Brewer, D. D.,
Potterat, J. J., Muth, S. Q., & Roberts, J. M., Jr. (2006). A large
specific deterrent effect of arrest for patronizing a prostitute. PLoS One, 1 (1): e60.
Background: Prior research suggests that
arrest, compared with no police detection, of some types of offenders
does not decrease the chances they will reoffend.
Methodology/Principal Findings: We assessed the specific deterrent
effect of arrest for patronizing a street prostitute in Colorado
Springs by comparing the incidence of arrest for clients of prostitutes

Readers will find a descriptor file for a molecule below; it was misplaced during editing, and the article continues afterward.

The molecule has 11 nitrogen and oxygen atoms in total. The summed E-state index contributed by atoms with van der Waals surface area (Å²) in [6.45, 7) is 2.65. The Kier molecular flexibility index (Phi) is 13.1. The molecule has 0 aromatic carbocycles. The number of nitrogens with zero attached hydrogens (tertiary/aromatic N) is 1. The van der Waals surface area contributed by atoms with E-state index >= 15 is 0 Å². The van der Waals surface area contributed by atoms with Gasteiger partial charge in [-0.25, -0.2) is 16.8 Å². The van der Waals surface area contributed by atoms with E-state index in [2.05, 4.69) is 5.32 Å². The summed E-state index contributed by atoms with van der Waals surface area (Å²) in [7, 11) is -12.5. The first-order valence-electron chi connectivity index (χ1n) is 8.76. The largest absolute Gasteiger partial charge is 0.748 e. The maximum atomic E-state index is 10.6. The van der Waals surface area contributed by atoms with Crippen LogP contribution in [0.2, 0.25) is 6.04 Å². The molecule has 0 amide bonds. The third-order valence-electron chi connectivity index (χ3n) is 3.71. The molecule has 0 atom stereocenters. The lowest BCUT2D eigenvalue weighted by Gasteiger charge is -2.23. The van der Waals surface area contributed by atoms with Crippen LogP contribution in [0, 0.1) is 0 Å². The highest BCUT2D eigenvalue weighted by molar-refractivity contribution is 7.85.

first detected through public health surveillance with the incidence of
rearrest for clients first detected by police arrest. Although
these sets of clients were demographically and behaviorally similar,
arrest reduced the likelihood of a subsequent arrest by approximately
70%. In other areas of the US, arrest did not appear to displace
a client’s patronizing.
Conclusions/Significance: Our results suggest that apprehending clients
decreases their patronizing behavior substantially.
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